Sight Rules Over Smell
I’ve noticed a really strong smell similar to mothballs in a lot of my fly-tying materials (presumably to preserve the item). Presuming trout can smell, could this make a willing trout turn away when it gets a whiff of something not so natural?
Mark Burdass replies: The preservative smell does seem rather off-putting to us, but we breathe air. Trout on the other hand don’t and are also very strong visual feeders and so their main way of identifying potential prey is by sight rather than smell.
In the wild the fish has to attack the prey as quickly as possible to ensure a successful capture so they don’t spend much time in checking out potential food. They usually make a decision about eating it after it’s in their mouth. It is at this point that taste kicks in rather than smell and hopefully too late by then to avoid the hook. This means that in the final milliseconds before the trout takes the fly the odd smell isn’t likely to put it off.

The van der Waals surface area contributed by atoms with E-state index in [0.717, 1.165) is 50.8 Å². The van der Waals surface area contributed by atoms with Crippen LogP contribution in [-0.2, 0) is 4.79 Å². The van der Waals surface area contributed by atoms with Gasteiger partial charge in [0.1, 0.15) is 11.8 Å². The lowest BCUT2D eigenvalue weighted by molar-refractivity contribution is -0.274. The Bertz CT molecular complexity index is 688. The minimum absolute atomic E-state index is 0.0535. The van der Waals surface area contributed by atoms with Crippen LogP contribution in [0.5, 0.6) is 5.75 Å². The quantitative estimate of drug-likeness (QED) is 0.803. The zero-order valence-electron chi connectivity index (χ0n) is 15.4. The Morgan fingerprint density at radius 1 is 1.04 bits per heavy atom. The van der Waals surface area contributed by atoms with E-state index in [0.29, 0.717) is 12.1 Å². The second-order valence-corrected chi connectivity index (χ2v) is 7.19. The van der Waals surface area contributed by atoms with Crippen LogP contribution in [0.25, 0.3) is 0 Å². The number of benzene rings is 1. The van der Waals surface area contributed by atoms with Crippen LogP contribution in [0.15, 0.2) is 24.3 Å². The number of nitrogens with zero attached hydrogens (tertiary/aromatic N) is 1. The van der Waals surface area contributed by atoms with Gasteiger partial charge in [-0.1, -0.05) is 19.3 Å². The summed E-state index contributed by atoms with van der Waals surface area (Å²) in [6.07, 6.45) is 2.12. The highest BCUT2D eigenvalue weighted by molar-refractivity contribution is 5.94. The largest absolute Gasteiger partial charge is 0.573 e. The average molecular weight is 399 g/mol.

The chemicals that preserve the flies are also generally very insoluble in water, so it isn’t likely to contaminate the surrounding water with an odd smell. Trout do have nostrils on their snout and do have a sense of smell, but the chemicals they can smell have to be soluble in water. This means that as the trout approaches the fly it won’t smell anything odd to put it off. So overall I think it highly unlikely that these chemicals will cause any sort of problem.
Top Tip: Fly Tying Material Storage
Naphthalene crystals act in a similar way to mothballs, making sure any insect crawling or flying into your fly-tying storage area does not last long. Scatter the crystals in the bottom of the container or drawer rather than in the actual bags of materials so the smell doesn’t linger on them.
Reprinted with permission of Trout Fisherman magazine.